41. Grosjean has a race ban, ok, I’m not arguing with that, it’s good that the FIA is punishing reckless driving. But there are two problems:
    The first one is that we also have a driver who has crashed on purpose into other cars at least twice in two years of F1. And this driver has something like 7 penalties this year, if I remember correctly.
    The second one is what was written on the statement. Grosjean caused a lot of drivers to retire this year, but it was ok for the FIA (everyone keeps saying that he caused accidents at the start of the race 6 times, but he has never been penalized for that, if I remember correctly). Now he hits Hamilton and Alonso and he gets the race ban. I think it’s a little bit unfair.

    1. Maldonado 14 penalties in 12 races, guinnes record…disturbing

      1. is this true ? he has 14 penalties already this year ?

        1. Can’t be. It’s something like 9 or 10 penalties and a reprimand. Still…enough.

          1. JimmyTheIllustratedBlindSolidSilverBeachStackapopolis III
            2nd September 2012, 19:03

            it probably is true since he’s had multiple penaltys some races 2 today and 1 yesterday that’s 3 in one weekend alone

  42. The suspension call on Grosjean was good but stating that it involved championship contenders is not ok. He’s been adding up mistakes and now hopefully he will calm down.

    Just wonder when Pastor will get a real penalty since he just keeps messing up over n over?

    1. Wait 5 days, he will get a new chance :)

  43. Hopefully the punishment has nothing to do with the names involved or the after-effects. His consistent reckless driving alone is worthy of this punishment.

    1. Well obviously it does. I can’t see how having a cuckoo striking probably the two most popular pilots in the grid, who are both contending for the title, and nearly gravely injuring one of them, makes good publicity for F1 as a whole.

  44. Does anyone know of any other one-race bans in (recent) F1 history?

    1. Not the same thing exactly, but I remember Button and teammate being banned for some sort of technical infringement at BAR Honda years ago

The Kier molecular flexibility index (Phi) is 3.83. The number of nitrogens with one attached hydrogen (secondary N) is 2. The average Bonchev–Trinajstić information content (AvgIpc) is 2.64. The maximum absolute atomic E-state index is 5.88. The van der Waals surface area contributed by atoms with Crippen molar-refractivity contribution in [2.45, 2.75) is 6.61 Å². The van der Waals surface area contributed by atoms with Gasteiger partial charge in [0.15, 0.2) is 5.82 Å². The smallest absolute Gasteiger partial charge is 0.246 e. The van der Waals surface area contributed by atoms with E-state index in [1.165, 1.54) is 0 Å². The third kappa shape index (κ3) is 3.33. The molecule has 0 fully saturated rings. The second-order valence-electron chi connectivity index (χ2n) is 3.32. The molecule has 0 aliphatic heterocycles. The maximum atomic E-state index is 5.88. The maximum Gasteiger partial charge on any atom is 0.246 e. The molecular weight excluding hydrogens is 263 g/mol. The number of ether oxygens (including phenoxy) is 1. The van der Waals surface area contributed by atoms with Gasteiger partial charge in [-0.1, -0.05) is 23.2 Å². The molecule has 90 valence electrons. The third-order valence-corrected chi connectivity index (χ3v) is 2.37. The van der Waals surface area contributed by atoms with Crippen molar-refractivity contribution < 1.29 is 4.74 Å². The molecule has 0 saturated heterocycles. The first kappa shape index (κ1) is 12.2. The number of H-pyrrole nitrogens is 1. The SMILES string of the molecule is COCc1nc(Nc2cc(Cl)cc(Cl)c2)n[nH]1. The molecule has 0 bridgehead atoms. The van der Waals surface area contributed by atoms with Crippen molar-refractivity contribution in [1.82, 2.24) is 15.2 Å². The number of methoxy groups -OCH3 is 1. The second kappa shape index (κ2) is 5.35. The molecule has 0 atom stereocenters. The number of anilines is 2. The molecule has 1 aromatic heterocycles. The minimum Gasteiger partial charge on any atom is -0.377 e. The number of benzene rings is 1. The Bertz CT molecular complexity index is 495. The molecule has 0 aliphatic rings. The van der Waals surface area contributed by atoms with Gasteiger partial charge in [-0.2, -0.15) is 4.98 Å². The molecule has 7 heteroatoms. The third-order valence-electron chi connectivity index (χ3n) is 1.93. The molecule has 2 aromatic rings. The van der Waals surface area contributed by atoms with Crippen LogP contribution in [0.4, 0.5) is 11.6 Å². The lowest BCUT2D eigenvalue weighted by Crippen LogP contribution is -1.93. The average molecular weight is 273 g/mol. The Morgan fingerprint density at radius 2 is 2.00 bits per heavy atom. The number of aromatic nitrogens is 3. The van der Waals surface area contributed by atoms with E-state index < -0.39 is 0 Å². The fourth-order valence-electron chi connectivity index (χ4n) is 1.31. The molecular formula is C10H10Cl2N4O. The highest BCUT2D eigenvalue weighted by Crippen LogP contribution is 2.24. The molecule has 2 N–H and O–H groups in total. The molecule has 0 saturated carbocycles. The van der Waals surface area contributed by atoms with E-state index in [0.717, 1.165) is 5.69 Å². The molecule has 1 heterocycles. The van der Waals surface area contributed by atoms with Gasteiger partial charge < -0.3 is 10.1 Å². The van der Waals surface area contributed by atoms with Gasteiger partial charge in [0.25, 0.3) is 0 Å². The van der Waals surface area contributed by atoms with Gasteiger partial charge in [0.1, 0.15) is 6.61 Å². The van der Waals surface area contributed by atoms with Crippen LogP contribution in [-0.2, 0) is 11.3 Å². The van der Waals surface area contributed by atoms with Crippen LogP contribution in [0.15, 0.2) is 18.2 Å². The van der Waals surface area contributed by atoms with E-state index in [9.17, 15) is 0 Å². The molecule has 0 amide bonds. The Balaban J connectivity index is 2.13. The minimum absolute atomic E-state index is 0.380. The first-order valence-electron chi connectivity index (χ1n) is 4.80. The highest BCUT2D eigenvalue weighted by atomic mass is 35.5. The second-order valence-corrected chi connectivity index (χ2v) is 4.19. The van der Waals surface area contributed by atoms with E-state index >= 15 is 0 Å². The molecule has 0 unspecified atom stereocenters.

45. Just to go off on a tangent here… anybody know whose bit od aero bodywork hamilton carted back to the garage? Espionage?

    1. Nicole’s plastic b**bs…..

    2. @trev
      It was silver so most likely their own part. Maybe Hamilton just didn’t want other people to look at it. Or he just thought he needed something to cut off Grosjeans head in the bathroom of his hotel room. I don’t know.

  46. I must agree with some of the postings people have made. While it is clear Grosjean was at fault, the penalty applied was not equal to the offense. It seems the stewards made the decision based on the amount of people caught up in the incident and not the initial incident between Grosjean and Hamilton. Grosjean did not leave enough room and certainly misjudged things, but it’s hard to say he did it with malice or significantly too much aggression. I feel a 10-place gird penalty would have been far more appropriate.

    1. I’m not sure I agree with you here, Grosjean had a lot of track available to him.

    2. significantly too much aggression

      I think an experienced driver would know not to weave like that into another driver coming into La Source. While I agree that the penalty is harsh, I think enough is enough with this behaviour before someone gets seriously hurt. Yes we talk about closed cockpits and the like, but driver respect is key and Grosjean has been reckless at many starts this year.

      Grosjean’s biggest misfortune is the fact that Maldonado was not banned previously – which he probably should have been. That would have set the correct example and probably avoided this incident.

  47. This kind of penalty marks you for your whole career. So I feel bad for him. But only a little because his move was inexcusable.

    As far as the harshness, I think It makes sense to evaluate the circumstances and the result as well as the action itself. Consequences matter if they were foreseeable. Sweeping fully across the track going into a hairpin, without checking the position of a rival, at a notorious corner for start pile-ups was incredibly foolish. It’s not like he “misjudged” the corner or lost control. He actually interlocked wheels with Hamilton, as the latter tried in vain to get away from the collision, before continuing into the McLaren. This meant he was complete oblivious and reckless to me. It was not intentinoal, but clearly grossly negligent, so to speak. This was not a corner where Hamilton could run off the road to give way. The fact that he could have killed Alonso adds to it, because its evidence of the risks. Specifically, at a corner like that at the start you run the risk of hitting or riding over a car that is basically stationary or going perpendicular to your path at an enormous speed. The fact that it was Alonso and Hamilton, however, shouldn’t factor. I’m hoping they only added that as a mocking flourish.

    In general, the sport needs to crack down on the start behavior. As others have said, start accidents used to be very deadly and ] frequent. A combination of safer cars and the disasterous and widely emulated start-chop precedents of Senna and Schumacher made this kind of “chopping” the norm at starts. People even line up at an angle and shoot straight across the road at the lights. The FIA needs to crack down generally on start behavior. Maybe it has begun today. Monza is another race with a very dangerous start.